SALEM HISTORY: Salem’s alley names provide a glimpse into the past

Looking down Liberty Street, on the left side of the photo, the Electric Building is visible as it appeared in 1939. Located at 241-249 Liberty St NE, the building was constructed in 1917 and also known as the Yeater or PGE Building (Ben Maxwell Photo Collection, Salem Public Library, 1419)

In 2019, the Salem Main Street Association asked residents to suggest names for downtown alleys and vote for their favorites. About 600 people weighed in. As part of Salem Reporter’s local history series, Jacqueline Heavey, chair of the design committee for the project, explains the reason for the project and delves into the history of Electric Alley.

Why did we ask the public to name our historic alleys?

Naming a place gives it power and identity. Naming recognizes otherwise hidden or forgotten places and brings focus and energy to those places. Naming is a recognized tool in activating underutilized spaces in downtowns and an opportunity to honor history, culture, or geographic features. 

Salem’s alleys have become places of commerce as businesses have located their main entrances along them. The Salem Main Street Association along with these local businesses wanted a way to talk about and find these businesses located on the alleys and encourage more businesses to locate along them. During the pandemic two businesses opened up along the alleys, with the word alley in their names. Flowers in the Alley, a flower shop located along Electric Alley, and Alley Cats, a cocktail bar located on Durbin’s Alley. Our alleyways offer an important north-south corridor for pedestrians and cyclists. Hopefully, in time and in partnership with the city, the alleys will continue to be cleaned up and activated with artwork and festivities that provide the unique experience and draw that will benefit the whole of downtown.   

Electric Alley in downtown Salem on Thursday, September 3. (Amanda Loman/Salem Reporter)

Electric Alley

Electric Alley is bound by Chemeketa and Court Streets to the north and south. 1859 Cider Company, Le Motive Hairdressing, and Flowers in the Alley are all businesses with main entrances located on this alleyway. 

This alley was named for the Electric Building (also known as Yeater or PGE Building) and the Electric Apartments that face along Liberty St. N.E. The Portland Railway, Light & Power Co. erected the “Electric Building”, located at 241-249 Liberty St. N.E., in 1917.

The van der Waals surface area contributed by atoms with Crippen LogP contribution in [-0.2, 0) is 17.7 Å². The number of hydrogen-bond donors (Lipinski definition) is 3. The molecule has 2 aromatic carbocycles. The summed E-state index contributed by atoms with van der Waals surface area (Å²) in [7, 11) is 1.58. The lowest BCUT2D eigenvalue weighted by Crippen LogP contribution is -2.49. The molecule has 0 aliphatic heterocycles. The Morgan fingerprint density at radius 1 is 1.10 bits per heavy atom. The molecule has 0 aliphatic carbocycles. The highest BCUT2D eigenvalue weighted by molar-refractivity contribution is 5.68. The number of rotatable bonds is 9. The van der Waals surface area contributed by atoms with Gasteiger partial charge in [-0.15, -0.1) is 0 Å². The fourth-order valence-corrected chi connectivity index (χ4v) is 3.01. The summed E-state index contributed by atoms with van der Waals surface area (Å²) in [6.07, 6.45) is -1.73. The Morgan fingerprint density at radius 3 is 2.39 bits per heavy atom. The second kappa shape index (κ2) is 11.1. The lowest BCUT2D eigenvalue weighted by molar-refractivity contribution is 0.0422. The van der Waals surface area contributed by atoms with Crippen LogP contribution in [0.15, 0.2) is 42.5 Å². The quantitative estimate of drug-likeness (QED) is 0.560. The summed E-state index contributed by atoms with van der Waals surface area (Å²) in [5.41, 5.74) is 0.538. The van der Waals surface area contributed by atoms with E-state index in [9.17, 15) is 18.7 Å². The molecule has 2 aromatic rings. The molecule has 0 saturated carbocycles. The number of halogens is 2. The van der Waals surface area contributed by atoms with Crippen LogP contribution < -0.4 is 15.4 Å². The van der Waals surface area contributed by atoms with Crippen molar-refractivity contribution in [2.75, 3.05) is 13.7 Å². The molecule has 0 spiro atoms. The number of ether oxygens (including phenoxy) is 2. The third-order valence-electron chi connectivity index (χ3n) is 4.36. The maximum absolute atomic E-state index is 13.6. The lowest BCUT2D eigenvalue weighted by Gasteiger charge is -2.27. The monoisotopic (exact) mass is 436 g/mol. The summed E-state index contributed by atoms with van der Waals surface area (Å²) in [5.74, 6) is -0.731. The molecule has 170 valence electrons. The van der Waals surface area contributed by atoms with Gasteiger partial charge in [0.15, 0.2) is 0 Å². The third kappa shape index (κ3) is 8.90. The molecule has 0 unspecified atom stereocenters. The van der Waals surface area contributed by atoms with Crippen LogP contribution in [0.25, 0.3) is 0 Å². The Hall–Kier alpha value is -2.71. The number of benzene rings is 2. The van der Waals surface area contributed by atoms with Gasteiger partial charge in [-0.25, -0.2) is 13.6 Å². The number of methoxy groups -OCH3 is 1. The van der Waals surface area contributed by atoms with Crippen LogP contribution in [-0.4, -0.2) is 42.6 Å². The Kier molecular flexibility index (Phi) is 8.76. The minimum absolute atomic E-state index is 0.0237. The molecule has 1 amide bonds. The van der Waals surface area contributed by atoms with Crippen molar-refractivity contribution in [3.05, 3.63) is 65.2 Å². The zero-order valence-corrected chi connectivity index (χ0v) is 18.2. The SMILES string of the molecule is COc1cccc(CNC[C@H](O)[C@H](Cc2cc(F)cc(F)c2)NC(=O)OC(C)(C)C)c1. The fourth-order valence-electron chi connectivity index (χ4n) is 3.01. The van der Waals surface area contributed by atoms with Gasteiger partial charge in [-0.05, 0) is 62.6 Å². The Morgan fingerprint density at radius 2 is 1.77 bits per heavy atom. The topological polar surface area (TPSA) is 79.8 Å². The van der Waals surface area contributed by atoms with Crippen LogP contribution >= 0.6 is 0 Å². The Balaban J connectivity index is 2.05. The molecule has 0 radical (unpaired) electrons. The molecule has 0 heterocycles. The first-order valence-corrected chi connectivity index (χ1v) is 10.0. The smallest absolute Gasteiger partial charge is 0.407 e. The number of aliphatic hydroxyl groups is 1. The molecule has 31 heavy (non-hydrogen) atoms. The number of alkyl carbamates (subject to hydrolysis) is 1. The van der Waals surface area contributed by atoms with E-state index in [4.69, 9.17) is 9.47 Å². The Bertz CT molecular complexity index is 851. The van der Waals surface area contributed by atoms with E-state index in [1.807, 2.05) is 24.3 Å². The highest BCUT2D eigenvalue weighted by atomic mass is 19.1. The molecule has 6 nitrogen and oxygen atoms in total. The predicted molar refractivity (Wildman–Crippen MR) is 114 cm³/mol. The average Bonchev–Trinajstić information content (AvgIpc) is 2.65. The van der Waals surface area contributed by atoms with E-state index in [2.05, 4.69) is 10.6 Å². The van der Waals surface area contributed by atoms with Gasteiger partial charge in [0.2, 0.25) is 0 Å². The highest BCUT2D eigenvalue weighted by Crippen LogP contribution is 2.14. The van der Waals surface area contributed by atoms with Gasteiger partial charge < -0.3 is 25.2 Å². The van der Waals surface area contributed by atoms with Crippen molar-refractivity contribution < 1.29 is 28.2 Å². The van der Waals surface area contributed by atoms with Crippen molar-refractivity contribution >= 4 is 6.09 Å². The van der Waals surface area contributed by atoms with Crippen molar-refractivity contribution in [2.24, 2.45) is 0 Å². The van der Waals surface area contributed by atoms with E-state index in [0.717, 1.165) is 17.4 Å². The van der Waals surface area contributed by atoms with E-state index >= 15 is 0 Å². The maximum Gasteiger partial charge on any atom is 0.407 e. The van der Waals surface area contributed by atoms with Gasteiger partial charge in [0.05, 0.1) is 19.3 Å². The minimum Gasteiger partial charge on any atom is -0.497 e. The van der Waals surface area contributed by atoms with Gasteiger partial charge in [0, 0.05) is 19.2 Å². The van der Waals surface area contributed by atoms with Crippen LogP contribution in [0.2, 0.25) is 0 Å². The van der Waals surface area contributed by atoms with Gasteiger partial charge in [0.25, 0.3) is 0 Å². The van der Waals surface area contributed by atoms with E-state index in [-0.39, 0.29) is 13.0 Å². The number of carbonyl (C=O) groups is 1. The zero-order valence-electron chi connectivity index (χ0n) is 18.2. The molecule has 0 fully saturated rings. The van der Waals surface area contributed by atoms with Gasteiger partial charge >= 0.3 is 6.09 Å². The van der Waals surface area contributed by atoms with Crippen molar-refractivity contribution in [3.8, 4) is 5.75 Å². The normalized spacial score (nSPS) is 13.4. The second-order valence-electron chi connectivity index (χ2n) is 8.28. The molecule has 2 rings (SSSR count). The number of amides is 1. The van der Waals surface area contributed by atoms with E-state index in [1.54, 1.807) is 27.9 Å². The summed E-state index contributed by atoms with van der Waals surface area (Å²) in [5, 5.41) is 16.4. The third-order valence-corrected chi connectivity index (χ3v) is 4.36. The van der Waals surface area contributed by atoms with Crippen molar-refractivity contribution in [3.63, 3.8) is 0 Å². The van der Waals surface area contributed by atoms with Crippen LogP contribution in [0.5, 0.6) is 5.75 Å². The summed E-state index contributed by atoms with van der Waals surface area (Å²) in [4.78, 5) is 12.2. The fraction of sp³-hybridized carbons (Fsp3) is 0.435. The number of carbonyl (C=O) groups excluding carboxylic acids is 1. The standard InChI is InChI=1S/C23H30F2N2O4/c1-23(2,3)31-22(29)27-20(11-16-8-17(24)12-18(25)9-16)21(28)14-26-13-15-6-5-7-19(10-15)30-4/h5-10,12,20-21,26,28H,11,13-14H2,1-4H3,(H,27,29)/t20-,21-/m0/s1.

The Oregon Statesman covered the opening reception in an article for the paper called ‘Cakes Baked at Reception’ on Sept. 23, 1917. 

It was reported that at the opening reception, Mrs. M.E. Hawley, official demonstrator and domestic teacher, baked a variety of baked goods for guests to “demonstrate the efficiency of electricity.” Mrs Hawley made the Portland Rose Cake, The Salem Cherry, and the new Edison Cake. Guests described the Edison as very light.

In the mid-1950’s, a tenant covered the façade and the “Electric Apartments” inscription near the roofline was hidden until 2006 when a developer remodeled the building.

We have two utility boxes wrapped in the alley that tell the story of the opening reception- generously donated by Salem Electric. Through another generous donation from Northside Electric, the Salem Main Street Association was able to light up the Electric Alley tree to offer some ambiance in the evening.

Editor’s note: This column is a new feature from Salem Reporter to highlight local history in collaboration with area historians and historical organizations. If you have any feedback or would like to participate, please contact managing editor Rachel Alexander at [email protected]

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